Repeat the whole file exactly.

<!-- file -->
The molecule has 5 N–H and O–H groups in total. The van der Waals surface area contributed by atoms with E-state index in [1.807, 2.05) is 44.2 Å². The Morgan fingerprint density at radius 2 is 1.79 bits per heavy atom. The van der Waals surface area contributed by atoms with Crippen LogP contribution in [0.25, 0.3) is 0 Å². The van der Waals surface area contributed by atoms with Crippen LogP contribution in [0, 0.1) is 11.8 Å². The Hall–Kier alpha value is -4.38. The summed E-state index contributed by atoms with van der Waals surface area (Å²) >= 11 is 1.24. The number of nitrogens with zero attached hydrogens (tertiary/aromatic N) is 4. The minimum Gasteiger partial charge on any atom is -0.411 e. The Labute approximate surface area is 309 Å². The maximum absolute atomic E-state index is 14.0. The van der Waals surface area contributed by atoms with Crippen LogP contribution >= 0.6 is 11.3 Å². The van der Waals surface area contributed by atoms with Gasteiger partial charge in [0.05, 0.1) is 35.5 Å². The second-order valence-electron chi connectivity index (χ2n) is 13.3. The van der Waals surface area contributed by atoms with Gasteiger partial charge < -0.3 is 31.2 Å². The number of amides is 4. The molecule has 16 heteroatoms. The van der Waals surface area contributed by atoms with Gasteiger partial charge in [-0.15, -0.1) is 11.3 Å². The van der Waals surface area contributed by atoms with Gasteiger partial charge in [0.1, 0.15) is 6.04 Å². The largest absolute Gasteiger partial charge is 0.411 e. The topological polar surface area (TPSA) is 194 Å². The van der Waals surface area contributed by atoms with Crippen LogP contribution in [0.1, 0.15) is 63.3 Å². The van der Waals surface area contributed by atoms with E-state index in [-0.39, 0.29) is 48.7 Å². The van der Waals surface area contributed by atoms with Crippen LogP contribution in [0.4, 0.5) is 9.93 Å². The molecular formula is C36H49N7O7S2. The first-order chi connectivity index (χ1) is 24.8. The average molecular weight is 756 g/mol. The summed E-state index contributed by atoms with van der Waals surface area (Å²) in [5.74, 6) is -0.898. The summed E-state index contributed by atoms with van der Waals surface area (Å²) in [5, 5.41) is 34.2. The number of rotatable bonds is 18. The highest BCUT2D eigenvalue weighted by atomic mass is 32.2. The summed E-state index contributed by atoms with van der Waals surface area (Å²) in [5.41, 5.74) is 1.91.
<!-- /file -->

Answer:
The molecule has 5 N–H and O–H groups in total. The van der Waals surface area contributed by atoms with E-state index in [1.807, 2.05) is 44.2 Å². The Morgan fingerprint density at radius 2 is 1.79 bits per heavy atom. The van der Waals surface area contributed by atoms with Crippen LogP contribution in [0.25, 0.3) is 0 Å². The van der Waals surface area contributed by atoms with Crippen LogP contribution in [0, 0.1) is 11.8 Å². The Hall–Kier alpha value is -4.38. The summed E-state index contributed by atoms with van der Waals surface area (Å²) >= 11 is 1.24. The number of nitrogens with zero attached hydrogens (tertiary/aromatic N) is 4. The minimum Gasteiger partial charge on any atom is -0.411 e. The Labute approximate surface area is 309 Å². The maximum absolute atomic E-state index is 14.0. The van der Waals surface area contributed by atoms with Crippen LogP contribution >= 0.6 is 11.3 Å². The van der Waals surface area contributed by atoms with Gasteiger partial charge in [0.05, 0.1) is 35.5 Å². The second-order valence-electron chi connectivity index (χ2n) is 13.3. The van der Waals surface area contributed by atoms with Gasteiger partial charge < -0.3 is 31.2 Å². The number of amides is 4. The molecule has 16 heteroatoms. The van der Waals surface area contributed by atoms with Gasteiger partial charge in [-0.15, -0.1) is 11.3 Å². The van der Waals surface area contributed by atoms with Gasteiger partial charge in [0.1, 0.15) is 6.04 Å². The largest absolute Gasteiger partial charge is 0.411 e. The topological polar surface area (TPSA) is 194 Å². The van der Waals surface area contributed by atoms with Crippen LogP contribution in [0.1, 0.15) is 63.3 Å². The van der Waals surface area contributed by atoms with E-state index in [-0.39, 0.29) is 48.7 Å². The van der Waals surface area contributed by atoms with Crippen LogP contribution in [0.4, 0.5) is 9.93 Å². The molecular formula is C36H49N7O7S2. The first-order chi connectivity index (χ1) is 24.8. The average molecular weight is 756 g/mol. The summed E-state index contributed by atoms with van der Waals surface area (Å²) in [5.74, 6) is -0.898. The summed E-state index contributed by atoms with van der Waals surface area (Å²) in [5, 5.41) is 34.2. The number of rotatable bonds is 18. The highest BCUT2D eigenvalue weighted by atomic mass is 32.2. The summed E-state index contributed by atoms with van der Waals surface area (Å²) in [5.41, 5.74) is 1.91.